We are well into complex, hybrid, grey zone warfare that dynamically blends confrontation with competition. Victory in the form of relative advantages tends to be temporary, requiring a systematic yet supple all-domains all-effects approach. We have to be able to produce all of types of effects and in superior combinations to compete against other relatively-great powers.

Paper #10. Countering Russian Cyber and InfoWar

  • Will Miller, Major, US Army
  • Commercial, Cyber, Eurasia, Strategy
  • No Comments

We must also seek solutions that limit the effects of disinformation. This effort starts with leaders recognizing and publishing Russian exploits as they are discovered. Overt exposure of Russian methodology goes a long way in limiting the effectiveness of false narratives. Investigations should identify who is targeted in hacks, why they were chosen as targets, what information has been stolen, and the extent of related penetration.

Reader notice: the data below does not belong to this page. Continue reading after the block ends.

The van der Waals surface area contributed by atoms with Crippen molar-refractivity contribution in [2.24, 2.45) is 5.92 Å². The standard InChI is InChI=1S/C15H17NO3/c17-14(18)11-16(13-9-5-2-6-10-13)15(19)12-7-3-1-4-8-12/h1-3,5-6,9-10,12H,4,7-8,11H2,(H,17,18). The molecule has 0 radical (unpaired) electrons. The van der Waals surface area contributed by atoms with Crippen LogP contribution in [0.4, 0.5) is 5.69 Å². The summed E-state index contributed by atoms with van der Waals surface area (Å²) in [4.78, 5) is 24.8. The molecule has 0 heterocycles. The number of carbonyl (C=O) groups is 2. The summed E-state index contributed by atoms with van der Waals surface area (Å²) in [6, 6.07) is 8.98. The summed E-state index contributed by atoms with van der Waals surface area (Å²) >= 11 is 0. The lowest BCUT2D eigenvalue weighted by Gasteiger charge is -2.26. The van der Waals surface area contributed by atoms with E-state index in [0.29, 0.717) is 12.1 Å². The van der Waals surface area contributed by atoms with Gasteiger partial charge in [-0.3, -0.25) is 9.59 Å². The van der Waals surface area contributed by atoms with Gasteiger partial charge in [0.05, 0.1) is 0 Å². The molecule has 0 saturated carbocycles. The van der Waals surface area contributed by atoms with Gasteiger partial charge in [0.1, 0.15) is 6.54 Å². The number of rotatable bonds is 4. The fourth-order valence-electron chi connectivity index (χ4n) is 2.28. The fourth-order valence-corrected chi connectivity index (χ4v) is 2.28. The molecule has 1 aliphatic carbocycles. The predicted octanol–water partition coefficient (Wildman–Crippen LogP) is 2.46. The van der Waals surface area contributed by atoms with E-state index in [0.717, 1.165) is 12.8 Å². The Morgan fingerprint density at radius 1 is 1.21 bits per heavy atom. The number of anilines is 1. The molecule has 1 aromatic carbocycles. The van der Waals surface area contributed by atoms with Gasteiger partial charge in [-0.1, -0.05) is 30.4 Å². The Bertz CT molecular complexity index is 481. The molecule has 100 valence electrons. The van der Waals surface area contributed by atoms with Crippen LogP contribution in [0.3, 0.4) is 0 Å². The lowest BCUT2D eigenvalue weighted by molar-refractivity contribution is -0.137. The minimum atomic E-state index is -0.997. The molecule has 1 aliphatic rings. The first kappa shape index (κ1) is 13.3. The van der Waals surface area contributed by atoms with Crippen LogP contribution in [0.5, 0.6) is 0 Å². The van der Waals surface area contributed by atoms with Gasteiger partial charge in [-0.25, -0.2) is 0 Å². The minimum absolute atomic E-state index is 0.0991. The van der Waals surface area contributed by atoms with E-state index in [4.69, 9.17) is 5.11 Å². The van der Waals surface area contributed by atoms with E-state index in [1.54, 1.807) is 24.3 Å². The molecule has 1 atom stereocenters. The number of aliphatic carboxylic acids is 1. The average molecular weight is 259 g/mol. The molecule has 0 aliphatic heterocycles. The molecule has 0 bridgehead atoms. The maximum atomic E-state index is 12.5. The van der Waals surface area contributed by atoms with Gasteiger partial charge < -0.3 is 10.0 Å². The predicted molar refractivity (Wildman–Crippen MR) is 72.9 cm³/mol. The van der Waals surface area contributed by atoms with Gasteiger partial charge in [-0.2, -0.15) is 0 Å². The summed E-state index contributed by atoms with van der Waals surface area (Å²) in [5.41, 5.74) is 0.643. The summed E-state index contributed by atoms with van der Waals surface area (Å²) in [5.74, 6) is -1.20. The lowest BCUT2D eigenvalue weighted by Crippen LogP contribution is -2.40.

Paper # 9. The Primacy of Information Intelligence: Operational-to-Strategic Advantage

  • Thomas A. Drohan, Ph.D., Brig Gen USAF ret.
  • Commercial, Cyber, Strategy
  • No Comments

The question of what and whom to trust applies to all situations because uncertainty is pervasive. In the information environment (IE), the overriding context of trust is that it’s contested. Actors fight for the kind of information and people they need to compete and prevail. Four types of competition become apparent when we consider four contested purposes of strategic and anticipatory analysis:

Paper #8. How to Integrate National Defense & Security Strategies: A Detailed Analysis

  • Thomas A. Drohan, Ph.D., Brig Gen USAF ret.
  • Americas, Commercial, Leadership, Security, Strategy
  • No Comments

As a detailed follow-on to The US National Security Strategy Needs Combined Effects, this paper integrates combined effects with the US National Defense Strategy (NDS), too.

Note # 11. Strategy Doesn’t End with a Limited Strike

  • Thomas A. Drohan, Ph.D., Brig Gen USAF ret.
  • Middle East & North Africa, Strategy
  • No Comments

The Trump administration’s apparently contradictory actions this week toward Iran are not contradictory if we look at cooperation and confrontation as a strategy of combined effects.

Paper # 7. Intelligence Analytic Insufficiency: Fixing the Cognitive Problem